Microsoft (MSFT) revealed a 17% increase in fiscal first-quarter profits on Thursday, solidly beating market expectations as the tech behemoth continues its makeover into a devices-and-services company.

The bullish results were highlighted by strong devices and hardware growth and sent shares of the Windows and Xbox maker soaring more than 6% in extended trading.

Microsoft said it earned $5.24 billion, or 62 cents a share, last quarter, compared with a profit of $4.47 billion, or 53 cents a share, a year earlier. Analysts had been expecting EPS of 54 cents.

Revenue jumped 15.7% to $18.53 billion, topping the Street’s view of $17.79 billion. Microsoft said the results reflect the deferral of $113 million of revenue tied to Windows 8.1 pre-sales.

“Our devices and services transformation is progressing and we are launching a wide range of compelling products and experiences this fall for both business and consumers,” Microsoft CEO Steve Ballmer said in a statement.

Ballmer has announced plans to step down and the company is said to be considering former Nokia (NOK) CEO Stephen Elop and Ford (F) CEO Alan Mulally among other candidates.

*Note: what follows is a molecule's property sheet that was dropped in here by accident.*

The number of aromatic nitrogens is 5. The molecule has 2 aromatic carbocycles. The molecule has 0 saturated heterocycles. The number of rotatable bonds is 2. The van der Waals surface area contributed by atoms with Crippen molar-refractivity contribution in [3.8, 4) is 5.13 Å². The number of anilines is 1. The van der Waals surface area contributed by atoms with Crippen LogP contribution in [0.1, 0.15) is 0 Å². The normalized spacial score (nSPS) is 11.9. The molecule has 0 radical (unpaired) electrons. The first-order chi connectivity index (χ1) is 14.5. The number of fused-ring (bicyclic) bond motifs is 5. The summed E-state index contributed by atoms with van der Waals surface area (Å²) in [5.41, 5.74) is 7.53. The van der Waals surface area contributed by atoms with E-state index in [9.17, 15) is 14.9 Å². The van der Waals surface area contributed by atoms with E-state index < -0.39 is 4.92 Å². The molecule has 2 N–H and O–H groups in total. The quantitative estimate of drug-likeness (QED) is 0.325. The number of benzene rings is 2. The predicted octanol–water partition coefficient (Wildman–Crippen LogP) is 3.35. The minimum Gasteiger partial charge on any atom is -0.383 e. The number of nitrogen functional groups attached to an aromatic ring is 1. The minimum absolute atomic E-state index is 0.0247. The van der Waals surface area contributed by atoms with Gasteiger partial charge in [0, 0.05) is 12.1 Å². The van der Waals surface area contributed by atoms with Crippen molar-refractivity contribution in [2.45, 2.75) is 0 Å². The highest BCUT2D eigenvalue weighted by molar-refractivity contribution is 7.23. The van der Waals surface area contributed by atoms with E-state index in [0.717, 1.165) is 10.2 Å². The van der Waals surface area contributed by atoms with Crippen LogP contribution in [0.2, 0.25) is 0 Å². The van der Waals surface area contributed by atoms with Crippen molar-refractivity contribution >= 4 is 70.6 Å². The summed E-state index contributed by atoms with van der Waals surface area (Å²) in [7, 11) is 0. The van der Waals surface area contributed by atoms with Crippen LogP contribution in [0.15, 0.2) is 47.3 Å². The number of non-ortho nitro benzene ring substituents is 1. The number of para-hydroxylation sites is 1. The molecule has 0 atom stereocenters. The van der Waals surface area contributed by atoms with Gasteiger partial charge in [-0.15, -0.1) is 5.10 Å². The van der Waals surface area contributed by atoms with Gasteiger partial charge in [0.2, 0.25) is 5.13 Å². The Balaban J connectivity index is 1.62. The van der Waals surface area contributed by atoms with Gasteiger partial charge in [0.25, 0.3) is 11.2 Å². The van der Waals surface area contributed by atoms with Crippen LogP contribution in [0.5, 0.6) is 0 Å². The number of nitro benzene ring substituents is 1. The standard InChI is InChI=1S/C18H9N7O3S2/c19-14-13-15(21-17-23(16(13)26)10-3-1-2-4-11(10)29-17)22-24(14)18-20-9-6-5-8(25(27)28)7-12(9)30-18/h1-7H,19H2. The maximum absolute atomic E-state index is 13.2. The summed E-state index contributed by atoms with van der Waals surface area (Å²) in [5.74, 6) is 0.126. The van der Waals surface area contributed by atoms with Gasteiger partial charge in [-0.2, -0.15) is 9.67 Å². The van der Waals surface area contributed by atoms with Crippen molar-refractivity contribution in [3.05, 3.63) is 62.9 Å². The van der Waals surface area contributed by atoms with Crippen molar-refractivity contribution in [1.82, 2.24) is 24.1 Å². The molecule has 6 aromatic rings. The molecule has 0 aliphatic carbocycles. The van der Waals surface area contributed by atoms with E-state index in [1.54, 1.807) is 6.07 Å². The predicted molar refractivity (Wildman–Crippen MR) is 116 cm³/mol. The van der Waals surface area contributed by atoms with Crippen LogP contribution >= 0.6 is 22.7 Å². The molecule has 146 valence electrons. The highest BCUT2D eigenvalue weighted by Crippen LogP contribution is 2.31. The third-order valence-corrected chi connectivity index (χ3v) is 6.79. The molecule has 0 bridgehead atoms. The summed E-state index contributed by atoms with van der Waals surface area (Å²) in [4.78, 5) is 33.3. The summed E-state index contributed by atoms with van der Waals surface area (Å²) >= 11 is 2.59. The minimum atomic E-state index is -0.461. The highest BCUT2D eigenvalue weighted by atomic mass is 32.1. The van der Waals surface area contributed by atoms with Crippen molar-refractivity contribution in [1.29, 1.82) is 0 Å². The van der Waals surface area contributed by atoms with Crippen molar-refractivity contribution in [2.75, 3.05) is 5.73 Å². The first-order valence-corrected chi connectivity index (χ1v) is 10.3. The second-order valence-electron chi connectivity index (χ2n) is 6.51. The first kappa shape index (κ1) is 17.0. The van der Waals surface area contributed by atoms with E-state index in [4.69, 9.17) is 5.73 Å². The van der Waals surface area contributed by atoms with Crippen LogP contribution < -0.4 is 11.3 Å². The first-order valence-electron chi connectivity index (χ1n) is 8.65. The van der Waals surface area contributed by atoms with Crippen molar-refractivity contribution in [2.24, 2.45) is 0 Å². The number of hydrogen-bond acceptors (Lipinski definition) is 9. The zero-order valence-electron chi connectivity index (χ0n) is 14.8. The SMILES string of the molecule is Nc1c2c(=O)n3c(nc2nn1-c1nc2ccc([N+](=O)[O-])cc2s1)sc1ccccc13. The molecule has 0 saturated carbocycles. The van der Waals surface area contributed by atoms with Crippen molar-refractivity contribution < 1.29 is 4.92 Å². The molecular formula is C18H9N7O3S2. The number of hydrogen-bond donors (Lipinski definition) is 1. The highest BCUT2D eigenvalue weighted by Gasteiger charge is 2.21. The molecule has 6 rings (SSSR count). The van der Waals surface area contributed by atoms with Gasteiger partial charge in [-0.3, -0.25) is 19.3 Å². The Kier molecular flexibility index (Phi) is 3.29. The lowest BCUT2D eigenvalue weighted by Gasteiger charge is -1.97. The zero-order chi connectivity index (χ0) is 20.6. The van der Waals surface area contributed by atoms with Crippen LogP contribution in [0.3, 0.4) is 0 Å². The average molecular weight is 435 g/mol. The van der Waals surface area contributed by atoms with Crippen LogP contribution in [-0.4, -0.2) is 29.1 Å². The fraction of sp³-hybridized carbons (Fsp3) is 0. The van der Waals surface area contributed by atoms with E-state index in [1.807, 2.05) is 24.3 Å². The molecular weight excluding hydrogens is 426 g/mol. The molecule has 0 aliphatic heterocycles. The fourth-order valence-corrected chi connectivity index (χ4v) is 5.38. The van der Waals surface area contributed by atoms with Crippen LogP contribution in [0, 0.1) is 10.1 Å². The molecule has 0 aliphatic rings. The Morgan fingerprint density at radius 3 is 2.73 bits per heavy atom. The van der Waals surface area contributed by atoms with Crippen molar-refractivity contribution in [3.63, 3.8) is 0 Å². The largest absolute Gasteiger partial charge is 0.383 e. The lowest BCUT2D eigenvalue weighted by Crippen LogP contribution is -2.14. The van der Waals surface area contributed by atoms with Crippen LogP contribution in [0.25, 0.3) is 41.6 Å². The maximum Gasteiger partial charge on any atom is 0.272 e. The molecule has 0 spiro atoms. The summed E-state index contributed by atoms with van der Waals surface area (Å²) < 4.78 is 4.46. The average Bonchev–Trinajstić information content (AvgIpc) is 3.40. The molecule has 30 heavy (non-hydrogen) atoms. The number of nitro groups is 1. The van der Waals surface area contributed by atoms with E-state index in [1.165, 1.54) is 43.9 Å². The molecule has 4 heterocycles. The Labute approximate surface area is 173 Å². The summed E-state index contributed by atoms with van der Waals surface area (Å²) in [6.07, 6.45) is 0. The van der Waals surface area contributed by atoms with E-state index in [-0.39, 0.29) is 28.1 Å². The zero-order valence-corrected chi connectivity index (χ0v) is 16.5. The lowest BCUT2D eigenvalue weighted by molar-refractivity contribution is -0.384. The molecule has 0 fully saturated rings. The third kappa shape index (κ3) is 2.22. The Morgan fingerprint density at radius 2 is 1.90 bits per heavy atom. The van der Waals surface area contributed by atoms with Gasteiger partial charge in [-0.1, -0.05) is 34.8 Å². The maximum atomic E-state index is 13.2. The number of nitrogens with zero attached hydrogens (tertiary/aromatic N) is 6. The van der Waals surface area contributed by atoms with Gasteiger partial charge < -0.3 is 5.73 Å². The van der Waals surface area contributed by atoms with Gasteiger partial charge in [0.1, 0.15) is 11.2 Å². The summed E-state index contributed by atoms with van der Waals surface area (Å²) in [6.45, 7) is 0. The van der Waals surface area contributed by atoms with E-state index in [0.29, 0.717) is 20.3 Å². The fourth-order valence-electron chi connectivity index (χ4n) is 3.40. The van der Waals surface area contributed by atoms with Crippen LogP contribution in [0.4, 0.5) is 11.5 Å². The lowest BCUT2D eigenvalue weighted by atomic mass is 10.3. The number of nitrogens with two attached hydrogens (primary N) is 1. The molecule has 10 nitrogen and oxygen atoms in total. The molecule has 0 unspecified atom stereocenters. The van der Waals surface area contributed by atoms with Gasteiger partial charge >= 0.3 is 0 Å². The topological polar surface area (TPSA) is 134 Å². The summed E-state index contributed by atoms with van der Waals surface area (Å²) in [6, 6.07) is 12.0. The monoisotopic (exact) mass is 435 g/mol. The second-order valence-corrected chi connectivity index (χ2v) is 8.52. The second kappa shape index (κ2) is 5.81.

Microsoft said its devices and consumer revenue rose 4% last quarter to $7.46 billion, easily exceeding the Street’s view of $6.84 billion. Devices and hardware revenue climbed 37% to $1.49 billion, compared with consensus calls from analysts for $1.07 billion.

The company also enjoyed a 47% surge in search advertising revenue. On the other hand, Windows OEM revenue declined 7%, while Surface tablet revenue increased to $400 million.

Meanwhile, Microsoft commercial revenue rose 10% to $11.20 billion amid double-digit SQL server growth. The company’s SQL server premium revenue soared more than 30% and its commercial cloud sales surged 103%.

“We saw strong focus across our teams, generating record first-quarter revenue even as we navigate a fundamental business transition. Our enterprise renewals were very healthy and our devices and consumer business continued to improve,” Microsoft Chief Financial Officer Amy Hood said in a statement.

In July, Microsoft revealed a sweeping reorganization by function that is aimed at helping the company innovate at a faster and more efficient pace.

In another sign of the company’s move towards devices, Microsoft is reportedly testing prototypes for an Internet-enabled eyewear device.

Shares of Redmond, Wash.-based Microsoft soared 5.84% to $35.69 in extended trading on Thursday, putting them on track to extend their 26% rally this year. 

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